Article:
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Jamming Detection and Classification via Conventional Machine Learning and Deep Learning with Applications to UAVs
thesisposted on 20.12.2021, 17:55 by Yuchen LiYuchen Li
With the constant advancement of modern radio technology, the safety of radio communication has become a growing concern for us. Communication has become an essential component, particularly in the application of modern technology such as unmanned aerial vehicle (UAV). As a result, it is critical to ensure that a drone can fly safely and reliably while completing duties. Simultaneously, machine learning (ML) is rapidly developing in the twenty-first century. For example, ML is currently being used in social media and digital marking for predicting and addressing users' varies interests. This also serves as the impetus for this thesis. The goal of this thesis is to combine ML and radio communication to identify and classify UAV interference with high accuracy.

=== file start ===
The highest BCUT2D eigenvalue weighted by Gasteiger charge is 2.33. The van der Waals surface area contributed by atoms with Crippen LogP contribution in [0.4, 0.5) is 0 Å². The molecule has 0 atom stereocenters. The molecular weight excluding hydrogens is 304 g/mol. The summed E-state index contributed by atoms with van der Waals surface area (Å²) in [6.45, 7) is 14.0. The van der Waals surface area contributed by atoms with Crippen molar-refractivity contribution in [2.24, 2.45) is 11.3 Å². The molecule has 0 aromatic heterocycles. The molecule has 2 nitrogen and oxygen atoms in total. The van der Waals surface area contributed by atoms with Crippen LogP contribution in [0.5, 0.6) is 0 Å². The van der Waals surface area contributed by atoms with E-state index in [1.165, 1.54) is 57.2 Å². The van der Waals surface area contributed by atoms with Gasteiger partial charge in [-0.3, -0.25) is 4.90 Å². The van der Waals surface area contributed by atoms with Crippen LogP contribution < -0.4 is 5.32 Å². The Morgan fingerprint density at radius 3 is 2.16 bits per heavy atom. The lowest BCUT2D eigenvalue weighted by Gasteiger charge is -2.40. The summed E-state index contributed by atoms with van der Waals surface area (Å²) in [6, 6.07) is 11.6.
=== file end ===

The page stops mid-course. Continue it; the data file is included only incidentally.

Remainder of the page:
In this work, a ML approach is explored for detecting and classifying jamming attacks against orthogonal frequency division multiplexing (OFDM) receivers, with applicability to UAVs. Four types of jamming attacks, including barrage, protocol-aware, single-tone, and successive-pulse jamming, are launched and analyzed using software-defined radio (SDR). The jamming range, launch complexity, and attack severity are all considered qualitatively when evaluating each type. Then, a systematic testing procedure is established, where a SDR is placed in the vicinity of a drone to extract radiometric features before and after a jamming attack is launched. Traditional ML methods are used to create classification models with numerical features such as signal-to-noise ratio (SNR), energy threshold, and important OFDM parameters. Furthermore, deep learning method (i.e., convolutional neural networks) are used to develop classification models trained with spectrogram images filling in it. Quantitative indicators such as detection and false alarm rates are used to evaluate the performance of both methods. The spectrogram-based model correctly classifies jamming with a precision of 99.79% and a false-alarm rate of 0.03%, compared to 92.20% and 1.35% for the feature-based counterpart.